Stephanie Moss won’t let her children walk down their street.
She stopped inviting people over or telling folks where she lived — all because of an abandoned house nearby with piles of furniture dumped on the front lawn.
“Why do we have to look at that crap every day? This whole blight situation with the city, it’s just getting out of control,” Moss said during a recent lunch break from work.
With only an hour off during business hours, there’s not a lot of time for calls to Macon-Bibb County.
She and other neighbors who live near 4525 Elkan Ave. have been trying to get the house boarded up since 2013.
After getting bounced around to different people to call, Moss gave up trying to get something done.
In January, a judge’s letter was posted on the front door, declaring the building uninhabitable.
But nothing has been done since then, she said, except that more junk has piled up in the yard in her residential neighborhood off Rocky Creek Road.
She believes the south Macon neighborhood is neglected because it’s a majority black, lower income community.
“It’s just not safe at all, for the neighborhood, for the kids, myself, anything,” she said. “It’s not fair to us as homeowners.”
Nine miles across town from Moss’ neighborhood, the North Highlands Neighborhood Association near Baconsfield has been battling to remove a vacant house where a large tree fell through the roof in May.
Every time Rich Bates pulls out of the driveway of his stately brick home designed by renowned architect Neel Reid, he sees the boarded yellow cottage across the street.
“We’ve seen cats and raccoons come out of the house,” Bates said recently.
Since June, the association has been calling the Macon-Bibb County Code Enforcement office and inching ever so slowly toward getting action.
North Highlands neighbor Donna Ashmore put it this way in an update she emailed to Bates: “To coin the phrase ‘the wheels of justice turn slowly’ is an understatement when you’re dealing with the city.”
Nearly a dozen neighbors, dressed in matching T-shirts, showed up in court Sept. 15.
The week before court, contractors for the owner boarded up the cottage and left a blue tarp on the roof, Bates said.
They are headed back to court Thursday, hoping to get a demolition order from the judge.
DOING THE RIGHT THING
Macon-Bibb “blight czar” Cass Hatcher said the neighbors are doing the right thing in staying in touch with the code enforcement office to keep a record of their complaints and efforts.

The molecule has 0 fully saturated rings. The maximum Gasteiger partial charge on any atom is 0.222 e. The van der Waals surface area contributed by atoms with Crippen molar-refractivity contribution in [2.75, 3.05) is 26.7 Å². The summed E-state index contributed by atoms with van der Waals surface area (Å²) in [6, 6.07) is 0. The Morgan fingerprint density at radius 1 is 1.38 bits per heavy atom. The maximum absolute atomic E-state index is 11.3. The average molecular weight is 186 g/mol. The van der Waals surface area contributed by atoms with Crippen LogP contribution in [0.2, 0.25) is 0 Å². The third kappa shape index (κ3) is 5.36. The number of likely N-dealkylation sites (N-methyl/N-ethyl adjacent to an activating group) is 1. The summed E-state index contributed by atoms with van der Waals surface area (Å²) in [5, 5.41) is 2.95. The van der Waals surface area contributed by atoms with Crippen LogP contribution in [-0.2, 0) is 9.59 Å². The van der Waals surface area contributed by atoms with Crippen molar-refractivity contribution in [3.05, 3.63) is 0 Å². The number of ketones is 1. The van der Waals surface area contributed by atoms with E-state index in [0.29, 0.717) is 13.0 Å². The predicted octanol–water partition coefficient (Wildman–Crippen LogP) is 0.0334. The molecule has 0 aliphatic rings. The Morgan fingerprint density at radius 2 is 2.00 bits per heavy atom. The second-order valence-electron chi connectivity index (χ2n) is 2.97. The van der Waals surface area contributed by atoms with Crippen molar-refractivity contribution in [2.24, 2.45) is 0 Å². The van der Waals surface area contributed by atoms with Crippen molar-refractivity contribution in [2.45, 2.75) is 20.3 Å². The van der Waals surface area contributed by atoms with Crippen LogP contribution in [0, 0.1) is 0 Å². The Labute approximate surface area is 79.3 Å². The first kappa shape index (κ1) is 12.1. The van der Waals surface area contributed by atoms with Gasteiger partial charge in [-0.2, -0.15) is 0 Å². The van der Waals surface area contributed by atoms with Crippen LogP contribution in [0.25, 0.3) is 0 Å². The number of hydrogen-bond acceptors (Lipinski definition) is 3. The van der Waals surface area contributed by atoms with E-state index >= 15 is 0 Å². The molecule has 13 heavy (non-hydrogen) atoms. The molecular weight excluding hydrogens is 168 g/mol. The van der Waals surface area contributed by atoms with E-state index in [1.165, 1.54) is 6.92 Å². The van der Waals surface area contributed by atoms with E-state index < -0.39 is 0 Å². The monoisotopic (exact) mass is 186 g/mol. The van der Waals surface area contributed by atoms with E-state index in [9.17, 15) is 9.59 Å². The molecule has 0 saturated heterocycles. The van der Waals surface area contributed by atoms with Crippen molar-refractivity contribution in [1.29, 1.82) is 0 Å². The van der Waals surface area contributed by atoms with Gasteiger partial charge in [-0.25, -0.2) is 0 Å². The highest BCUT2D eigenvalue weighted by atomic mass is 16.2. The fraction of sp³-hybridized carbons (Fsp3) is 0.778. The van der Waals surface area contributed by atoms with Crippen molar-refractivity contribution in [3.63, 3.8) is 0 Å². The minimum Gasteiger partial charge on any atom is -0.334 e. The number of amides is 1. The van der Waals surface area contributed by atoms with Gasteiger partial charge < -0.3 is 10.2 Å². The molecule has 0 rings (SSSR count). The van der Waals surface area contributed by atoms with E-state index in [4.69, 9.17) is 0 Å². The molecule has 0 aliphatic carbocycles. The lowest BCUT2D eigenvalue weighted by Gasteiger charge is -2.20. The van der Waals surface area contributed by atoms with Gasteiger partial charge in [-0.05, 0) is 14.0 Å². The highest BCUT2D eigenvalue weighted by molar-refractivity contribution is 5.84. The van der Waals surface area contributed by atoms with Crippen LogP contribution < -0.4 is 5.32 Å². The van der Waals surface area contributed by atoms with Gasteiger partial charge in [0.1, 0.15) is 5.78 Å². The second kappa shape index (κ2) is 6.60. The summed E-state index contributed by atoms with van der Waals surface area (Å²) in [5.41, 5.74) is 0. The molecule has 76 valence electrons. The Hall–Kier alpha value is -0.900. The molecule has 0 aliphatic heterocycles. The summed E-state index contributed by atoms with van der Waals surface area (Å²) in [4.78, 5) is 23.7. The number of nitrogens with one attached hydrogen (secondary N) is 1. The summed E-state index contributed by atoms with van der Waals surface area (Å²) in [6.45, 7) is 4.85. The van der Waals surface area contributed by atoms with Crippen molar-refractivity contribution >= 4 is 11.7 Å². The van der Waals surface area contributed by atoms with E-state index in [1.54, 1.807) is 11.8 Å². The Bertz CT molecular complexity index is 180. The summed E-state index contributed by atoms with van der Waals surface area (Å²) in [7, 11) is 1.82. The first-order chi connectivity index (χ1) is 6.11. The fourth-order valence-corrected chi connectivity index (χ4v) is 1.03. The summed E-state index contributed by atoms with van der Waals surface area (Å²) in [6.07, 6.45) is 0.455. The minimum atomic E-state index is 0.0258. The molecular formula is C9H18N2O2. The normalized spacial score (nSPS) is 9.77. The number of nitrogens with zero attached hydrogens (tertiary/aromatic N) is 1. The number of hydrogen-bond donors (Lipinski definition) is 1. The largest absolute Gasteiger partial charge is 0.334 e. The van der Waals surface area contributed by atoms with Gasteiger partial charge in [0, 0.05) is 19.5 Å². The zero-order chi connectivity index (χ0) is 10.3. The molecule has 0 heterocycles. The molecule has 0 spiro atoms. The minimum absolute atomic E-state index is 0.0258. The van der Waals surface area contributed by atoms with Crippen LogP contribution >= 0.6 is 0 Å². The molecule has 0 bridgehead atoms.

Hatcher, director of facilities for River Edge Behavioral Health, said when he first came to town in 2002, there was an expression describing rental opportunities: “Makin’ bacon in Macon.”
Out-of-town landlords were buying up properties as investments.
“You get a couple of bad tenants in and your appetite for being a landlord goes away. In some cases, they stop paying taxes,” Hatcher said.
In other instances, houses are inherited by people without money for the necessary repairs or upkeep.
Bates has traced the owner of the house at 784 North Ave. to Ghana.
Other rental properties on the street also are in disarray.
“They’re cash cows. You buy something for next to nothing, then the government subsidizes the rent,” he said. “It was worse when the people lived there because there were like 20 people and lots of kids. They weren’t all one family.”
Due to major storm damage to an upstairs addition in the house across the street from him, it’s unclear whether it will be repaired.
North Highlands neighbors are cutting the grass at that house and other abandoned properties.
Bates and others are even willing to buy the property to remove the eyesore.
“I’m hoping the light bulb will go on and they’ll say, ‘We’ll take whatever we can get,’ ” Bates said.
Hatcher said only 16 of Macon-Bibb’s 1,200 unsafe structures are in process for demolition, with four of them undergoing asbestos abatement.
Foreclosures can take the better part of a year to get a clear title, he said.
Demolition brings its own set of problems.
“Then you have a vacant lot that can be as bad as an abandoned house,” Hatcher said.
Macon’s Tracy Coyle sees an overgrown field every time she takes a church friend home to the Pleasant Hill neighborhood near the Macon Charter Academy property.
For six months, Coyle has been calling the county’s “See, click, fix” line about illegal dumping on vacant lots on Hudson Street and Wise Avenue, near her friend’s home.
The property was cleared twice, but more trash piles up.
“All kinds of stuff is dumped overnight. We’re not getting anywhere,” Coyle said. “Why should somebody who doesn’t have a lot and struggles to provide for her family have to put up with this?”
Macon-Bibb has earmarked $14 million for blight initiatives.
Each County Commission district identified projects in urban redevelopment areas, which excludes north Macon.
Near Coyle’s friend’s house, about $2 million will be used to tear down houses on Wise Avenue and build a park in side streets off Riverside Drive, just north of College Street, Hatcher said.
Another $2 million is going to light up Beall’s Hill and make it more pedestrian friendly.
Moss and Bates wish some of that money could have dealt with the dilapidated houses they see daily.
“Sidewalks and street lights? You’re kidding me. And I’m dealing with this?” Bates said, looking across from his 103-year-old house, his escape from the cramped spaces of metro Atlanta, where he works.
Macon is rich with interesting bungalows and other nice homes that would attract other commuters and telecommuters if neighborhood standards were better enforced, he said.
“It’s a shame because people can work from their homes.”